Parents and siblings can often make you feel like an alien who crash-landed on a planet populated by a less-intelligent race, but in Virginia's case in The Earth, My Butt, and Other Big Round Things, the natives are all beautiful, too. Her mom's a shrink who lives on lettuce and yoga, her dad's a clueless dude who likes skinny women, and her brother and sister might as well be the Jolie-Pitt twins. While her parents worship at the Church of Byron, Virginia's eats Frosted Flakes in bed and wishes they—her parents, not the Frosted Flakes—would just realize she exists.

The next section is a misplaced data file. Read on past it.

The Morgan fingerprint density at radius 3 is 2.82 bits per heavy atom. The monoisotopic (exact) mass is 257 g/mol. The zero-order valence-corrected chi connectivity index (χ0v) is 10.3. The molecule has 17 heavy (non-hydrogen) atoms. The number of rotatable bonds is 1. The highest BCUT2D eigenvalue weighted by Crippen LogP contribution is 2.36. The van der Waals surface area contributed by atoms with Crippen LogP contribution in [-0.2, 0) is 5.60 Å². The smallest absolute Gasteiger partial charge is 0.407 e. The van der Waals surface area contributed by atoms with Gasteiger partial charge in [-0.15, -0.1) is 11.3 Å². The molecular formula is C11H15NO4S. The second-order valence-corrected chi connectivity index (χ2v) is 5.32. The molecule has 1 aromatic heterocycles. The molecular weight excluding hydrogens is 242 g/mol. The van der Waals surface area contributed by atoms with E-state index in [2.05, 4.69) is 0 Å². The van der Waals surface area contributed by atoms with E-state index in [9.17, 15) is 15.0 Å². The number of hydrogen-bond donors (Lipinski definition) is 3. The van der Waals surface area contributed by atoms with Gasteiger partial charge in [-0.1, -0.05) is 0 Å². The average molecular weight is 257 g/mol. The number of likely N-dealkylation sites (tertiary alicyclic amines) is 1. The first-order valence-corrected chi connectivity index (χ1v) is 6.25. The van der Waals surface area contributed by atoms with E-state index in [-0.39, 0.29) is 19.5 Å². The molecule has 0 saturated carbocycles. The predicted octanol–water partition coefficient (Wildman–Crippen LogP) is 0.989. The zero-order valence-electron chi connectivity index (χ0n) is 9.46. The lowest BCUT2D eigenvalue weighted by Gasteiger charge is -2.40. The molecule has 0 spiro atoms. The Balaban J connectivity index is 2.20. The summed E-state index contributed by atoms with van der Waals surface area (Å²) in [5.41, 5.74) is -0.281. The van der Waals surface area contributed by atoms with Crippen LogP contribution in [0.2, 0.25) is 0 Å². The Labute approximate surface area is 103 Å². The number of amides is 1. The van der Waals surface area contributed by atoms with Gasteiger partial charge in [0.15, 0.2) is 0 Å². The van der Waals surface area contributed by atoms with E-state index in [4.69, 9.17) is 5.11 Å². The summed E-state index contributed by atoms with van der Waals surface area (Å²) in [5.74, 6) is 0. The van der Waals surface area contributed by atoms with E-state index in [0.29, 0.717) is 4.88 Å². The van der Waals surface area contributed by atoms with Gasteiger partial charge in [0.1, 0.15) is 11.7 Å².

Questions About Family
Does Virginia's dad really think he's helping when he buys her a mirror, or is he just doing what her mom wants him to do?
Why do the Shreves parents have a Biannual Byron Brunch, but nothing for Anaïs? After all, she's perfect too, right?
Is Virginia's mom only sensitive to teen issues when she's getting paid to be?
Should Byron have been allowed to move back home after getting suspended for date rape?
Chew on This
The Shreves children become who their parents mold them to be.
Virginia walks out on her mother's presentation because she feels her mother walked out on her entire life.